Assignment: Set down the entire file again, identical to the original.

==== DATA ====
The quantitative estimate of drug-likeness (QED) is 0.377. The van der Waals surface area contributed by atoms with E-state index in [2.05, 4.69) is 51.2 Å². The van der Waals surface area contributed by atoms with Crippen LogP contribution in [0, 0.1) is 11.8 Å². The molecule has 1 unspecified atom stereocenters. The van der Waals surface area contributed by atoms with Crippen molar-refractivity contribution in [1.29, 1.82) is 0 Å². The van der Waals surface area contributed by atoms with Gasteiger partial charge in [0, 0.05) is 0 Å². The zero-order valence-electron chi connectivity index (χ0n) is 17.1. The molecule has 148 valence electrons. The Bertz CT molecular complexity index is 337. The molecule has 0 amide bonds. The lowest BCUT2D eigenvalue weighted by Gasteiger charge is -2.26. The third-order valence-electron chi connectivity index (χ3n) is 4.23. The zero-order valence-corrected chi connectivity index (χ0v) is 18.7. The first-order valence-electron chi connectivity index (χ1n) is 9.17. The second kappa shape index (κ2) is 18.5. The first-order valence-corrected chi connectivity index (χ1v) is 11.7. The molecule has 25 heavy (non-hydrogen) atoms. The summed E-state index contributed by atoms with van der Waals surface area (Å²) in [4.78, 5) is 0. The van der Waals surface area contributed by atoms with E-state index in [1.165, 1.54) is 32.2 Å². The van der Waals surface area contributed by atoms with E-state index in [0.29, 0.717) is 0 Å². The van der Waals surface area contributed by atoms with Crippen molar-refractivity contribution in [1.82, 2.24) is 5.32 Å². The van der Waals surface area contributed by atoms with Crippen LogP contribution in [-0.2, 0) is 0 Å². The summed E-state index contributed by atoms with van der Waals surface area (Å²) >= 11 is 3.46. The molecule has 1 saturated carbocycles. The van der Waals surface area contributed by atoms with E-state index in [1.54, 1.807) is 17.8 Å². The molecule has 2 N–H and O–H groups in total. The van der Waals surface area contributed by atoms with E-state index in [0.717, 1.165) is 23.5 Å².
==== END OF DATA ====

The quantitative estimate of drug-likeness (QED) is 0.377. The van der Waals surface area contributed by atoms with E-state index in [2.05, 4.69) is 51.2 Å². The van der Waals surface area contributed by atoms with Crippen LogP contribution in [0, 0.1) is 11.8 Å². The molecule has 1 unspecified atom stereocenters. The van der Waals surface area contributed by atoms with Crippen molar-refractivity contribution in [1.29, 1.82) is 0 Å². The van der Waals surface area contributed by atoms with Gasteiger partial charge in [0, 0.05) is 0 Å². The zero-order valence-electron chi connectivity index (χ0n) is 17.1. The molecule has 148 valence electrons. The Bertz CT molecular complexity index is 337. The molecule has 0 amide bonds. The lowest BCUT2D eigenvalue weighted by Gasteiger charge is -2.26. The third-order valence-electron chi connectivity index (χ3n) is 4.23. The zero-order valence-corrected chi connectivity index (χ0v) is 18.7. The first-order valence-electron chi connectivity index (χ1n) is 9.17. The second kappa shape index (κ2) is 18.5. The first-order valence-corrected chi connectivity index (χ1v) is 11.7. The molecule has 25 heavy (non-hydrogen) atoms. The summed E-state index contributed by atoms with van der Waals surface area (Å²) in [4.78, 5) is 0. The van der Waals surface area contributed by atoms with E-state index in [1.165, 1.54) is 32.2 Å². The van der Waals surface area contributed by atoms with E-state index in [0.29, 0.717) is 0 Å². The van der Waals surface area contributed by atoms with Crippen molar-refractivity contribution in [1.82, 2.24) is 5.32 Å². The van der Waals surface area contributed by atoms with Crippen LogP contribution in [-0.2, 0) is 0 Å². The summed E-state index contributed by atoms with van der Waals surface area (Å²) >= 11 is 3.46. The molecule has 1 saturated carbocycles. The van der Waals surface area contributed by atoms with E-state index in [1.54, 1.807) is 17.8 Å². The molecule has 2 N–H and O–H groups in total. The van der Waals surface area contributed by atoms with E-state index in [0.717, 1.165) is 23.5 Å².